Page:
WWD editor Bridget Foley is on Team Marc. She's always been, she writes in today's paper, "a major Marc fan," going on to explain her love for him is tempered, as fashion love can only be in certain circles:
I’m a bigger fan of my daughter, but when she was six and asked if she was the best hoofer in Ms. McNamara’s Irish step-dancing class, I told her no, in fact quite the opposite. I surely wouldn’t have thought her Riverdance chorine material.
Ooh, is Riverdance class like the new fencing lessons? Anyway, Bridget thinks Marc Jacobs is perfect for Dior, which her paper reported as not an unlikely possibility yesterday.
Foley makes a number of good points about Marc: He knows how to run major brands, and sell everything from clothes to perfume to accessories. If he made Louis Vuitton accessories as hot as he did through collaborations like the one with artist Takashi Murakami, imagine what he could do for Dior accessories, which don't feel so hip. His fashion shows — very significant marketing opportunities for houses like Dior especially — "are among the handful that get the insider audience excited in advance," Foley adds. She believes he would make good use of the couture atelier, having put out increasingly "hand-worked" collections for Marc Jacobs and Louis Vuitton over the seasons.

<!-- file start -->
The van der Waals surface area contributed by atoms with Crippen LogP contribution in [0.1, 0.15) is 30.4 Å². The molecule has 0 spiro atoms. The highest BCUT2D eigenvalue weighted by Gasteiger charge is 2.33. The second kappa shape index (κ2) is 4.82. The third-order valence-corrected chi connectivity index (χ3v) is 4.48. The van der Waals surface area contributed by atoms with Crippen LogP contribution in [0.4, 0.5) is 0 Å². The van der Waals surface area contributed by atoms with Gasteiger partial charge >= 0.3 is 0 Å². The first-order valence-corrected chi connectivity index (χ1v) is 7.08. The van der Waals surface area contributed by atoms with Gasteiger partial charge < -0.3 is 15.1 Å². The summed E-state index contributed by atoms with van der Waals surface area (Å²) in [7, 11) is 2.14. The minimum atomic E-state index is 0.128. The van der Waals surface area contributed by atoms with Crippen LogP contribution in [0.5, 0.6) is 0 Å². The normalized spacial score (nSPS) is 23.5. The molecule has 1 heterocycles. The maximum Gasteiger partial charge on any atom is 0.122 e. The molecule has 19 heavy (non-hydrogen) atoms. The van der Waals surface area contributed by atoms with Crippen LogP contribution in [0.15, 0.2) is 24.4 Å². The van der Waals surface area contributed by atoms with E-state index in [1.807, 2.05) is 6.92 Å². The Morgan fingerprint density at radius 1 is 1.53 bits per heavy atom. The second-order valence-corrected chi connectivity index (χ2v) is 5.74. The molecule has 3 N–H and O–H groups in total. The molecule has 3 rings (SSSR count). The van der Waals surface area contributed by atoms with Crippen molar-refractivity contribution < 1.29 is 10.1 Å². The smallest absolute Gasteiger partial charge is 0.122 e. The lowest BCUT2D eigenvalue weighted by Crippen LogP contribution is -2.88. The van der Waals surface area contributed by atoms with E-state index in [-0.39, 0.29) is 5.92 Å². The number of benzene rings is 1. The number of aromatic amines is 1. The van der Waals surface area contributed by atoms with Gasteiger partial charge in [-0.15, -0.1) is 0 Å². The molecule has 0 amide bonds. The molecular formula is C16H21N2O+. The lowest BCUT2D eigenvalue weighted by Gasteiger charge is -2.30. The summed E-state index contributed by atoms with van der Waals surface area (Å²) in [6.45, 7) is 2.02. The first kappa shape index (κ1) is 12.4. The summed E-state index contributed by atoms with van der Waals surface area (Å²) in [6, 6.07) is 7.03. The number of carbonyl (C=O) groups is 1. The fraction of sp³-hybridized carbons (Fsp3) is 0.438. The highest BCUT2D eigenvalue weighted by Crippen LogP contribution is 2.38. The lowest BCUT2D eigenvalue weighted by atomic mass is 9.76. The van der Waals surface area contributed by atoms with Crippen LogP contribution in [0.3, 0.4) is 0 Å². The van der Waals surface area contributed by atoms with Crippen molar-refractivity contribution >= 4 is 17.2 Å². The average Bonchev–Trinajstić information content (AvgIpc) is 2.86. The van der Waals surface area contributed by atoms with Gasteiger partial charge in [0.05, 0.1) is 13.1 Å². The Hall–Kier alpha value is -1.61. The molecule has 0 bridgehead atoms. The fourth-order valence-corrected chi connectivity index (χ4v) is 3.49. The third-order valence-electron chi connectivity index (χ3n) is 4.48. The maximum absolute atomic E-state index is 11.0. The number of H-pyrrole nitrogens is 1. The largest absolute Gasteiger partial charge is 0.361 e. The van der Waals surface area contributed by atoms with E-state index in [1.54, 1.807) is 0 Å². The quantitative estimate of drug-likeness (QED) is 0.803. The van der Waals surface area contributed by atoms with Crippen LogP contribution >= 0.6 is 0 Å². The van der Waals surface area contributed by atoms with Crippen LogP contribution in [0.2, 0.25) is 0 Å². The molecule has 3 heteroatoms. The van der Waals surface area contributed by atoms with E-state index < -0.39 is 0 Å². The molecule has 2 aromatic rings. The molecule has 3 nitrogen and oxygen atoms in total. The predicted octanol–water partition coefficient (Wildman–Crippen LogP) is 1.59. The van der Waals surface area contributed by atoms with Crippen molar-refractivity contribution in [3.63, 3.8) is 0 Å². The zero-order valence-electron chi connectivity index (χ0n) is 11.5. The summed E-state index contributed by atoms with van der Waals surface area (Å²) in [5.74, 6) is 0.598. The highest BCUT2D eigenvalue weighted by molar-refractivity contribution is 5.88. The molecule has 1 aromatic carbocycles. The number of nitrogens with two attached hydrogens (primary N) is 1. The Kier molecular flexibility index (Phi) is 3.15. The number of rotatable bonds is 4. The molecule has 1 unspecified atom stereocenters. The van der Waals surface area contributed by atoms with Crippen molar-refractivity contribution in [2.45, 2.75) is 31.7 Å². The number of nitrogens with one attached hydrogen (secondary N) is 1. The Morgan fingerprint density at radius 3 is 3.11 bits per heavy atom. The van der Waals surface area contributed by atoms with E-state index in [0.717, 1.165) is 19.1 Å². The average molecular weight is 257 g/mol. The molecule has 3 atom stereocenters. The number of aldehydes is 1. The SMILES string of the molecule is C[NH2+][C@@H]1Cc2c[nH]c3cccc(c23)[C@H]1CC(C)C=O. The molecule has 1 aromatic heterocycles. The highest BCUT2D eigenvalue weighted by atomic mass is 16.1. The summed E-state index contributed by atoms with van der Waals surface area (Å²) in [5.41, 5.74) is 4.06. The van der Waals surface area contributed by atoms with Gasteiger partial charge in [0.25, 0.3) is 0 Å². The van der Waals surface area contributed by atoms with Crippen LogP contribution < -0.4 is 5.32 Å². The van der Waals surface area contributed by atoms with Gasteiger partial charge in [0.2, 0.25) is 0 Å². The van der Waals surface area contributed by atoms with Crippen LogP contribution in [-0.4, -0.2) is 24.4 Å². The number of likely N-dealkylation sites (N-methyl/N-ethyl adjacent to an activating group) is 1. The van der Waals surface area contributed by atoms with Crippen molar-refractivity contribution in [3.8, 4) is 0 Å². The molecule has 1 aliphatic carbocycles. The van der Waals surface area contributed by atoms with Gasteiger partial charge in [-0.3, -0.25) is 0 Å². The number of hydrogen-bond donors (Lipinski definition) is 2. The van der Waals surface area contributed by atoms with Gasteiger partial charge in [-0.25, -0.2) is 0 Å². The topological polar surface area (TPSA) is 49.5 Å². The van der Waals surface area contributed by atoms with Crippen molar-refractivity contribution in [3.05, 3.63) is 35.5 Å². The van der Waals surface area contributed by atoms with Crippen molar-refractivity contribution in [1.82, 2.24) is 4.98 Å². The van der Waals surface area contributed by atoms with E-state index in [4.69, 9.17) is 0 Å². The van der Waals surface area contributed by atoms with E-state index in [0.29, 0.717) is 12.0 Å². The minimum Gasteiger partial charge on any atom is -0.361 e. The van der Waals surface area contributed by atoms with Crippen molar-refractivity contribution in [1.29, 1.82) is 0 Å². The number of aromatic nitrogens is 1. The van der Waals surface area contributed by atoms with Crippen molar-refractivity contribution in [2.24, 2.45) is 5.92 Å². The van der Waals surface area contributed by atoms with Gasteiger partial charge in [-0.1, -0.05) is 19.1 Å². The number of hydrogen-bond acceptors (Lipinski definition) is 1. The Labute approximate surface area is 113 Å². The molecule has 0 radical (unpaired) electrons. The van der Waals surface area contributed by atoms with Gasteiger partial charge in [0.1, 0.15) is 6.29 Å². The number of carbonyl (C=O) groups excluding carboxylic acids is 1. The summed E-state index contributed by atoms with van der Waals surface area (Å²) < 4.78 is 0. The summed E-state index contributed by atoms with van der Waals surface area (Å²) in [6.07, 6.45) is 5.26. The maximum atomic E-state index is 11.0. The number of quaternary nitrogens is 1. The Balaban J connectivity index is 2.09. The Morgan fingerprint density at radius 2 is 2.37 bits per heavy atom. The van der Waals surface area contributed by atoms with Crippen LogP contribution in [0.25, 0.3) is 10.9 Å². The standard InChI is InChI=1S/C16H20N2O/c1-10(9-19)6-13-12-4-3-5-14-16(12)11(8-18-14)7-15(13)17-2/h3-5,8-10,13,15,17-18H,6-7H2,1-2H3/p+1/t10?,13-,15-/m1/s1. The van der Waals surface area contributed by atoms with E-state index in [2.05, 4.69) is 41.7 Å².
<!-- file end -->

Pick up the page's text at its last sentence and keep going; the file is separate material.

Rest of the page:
When he received the CFDA's lifetime achievement award this season, Marc expressed ambivalence about the accolade. "It should have been a half-lifetime award," he told the Times, which went on, in the same story, to wonder what his signature as a designer was anyway, and if he's even still that cool. Going to Dior could prove him right — that his career has hardly spanned a lifetime — and make those detractors look like simple contrarians, more than anything. Maybe Marc's signature can be Dior.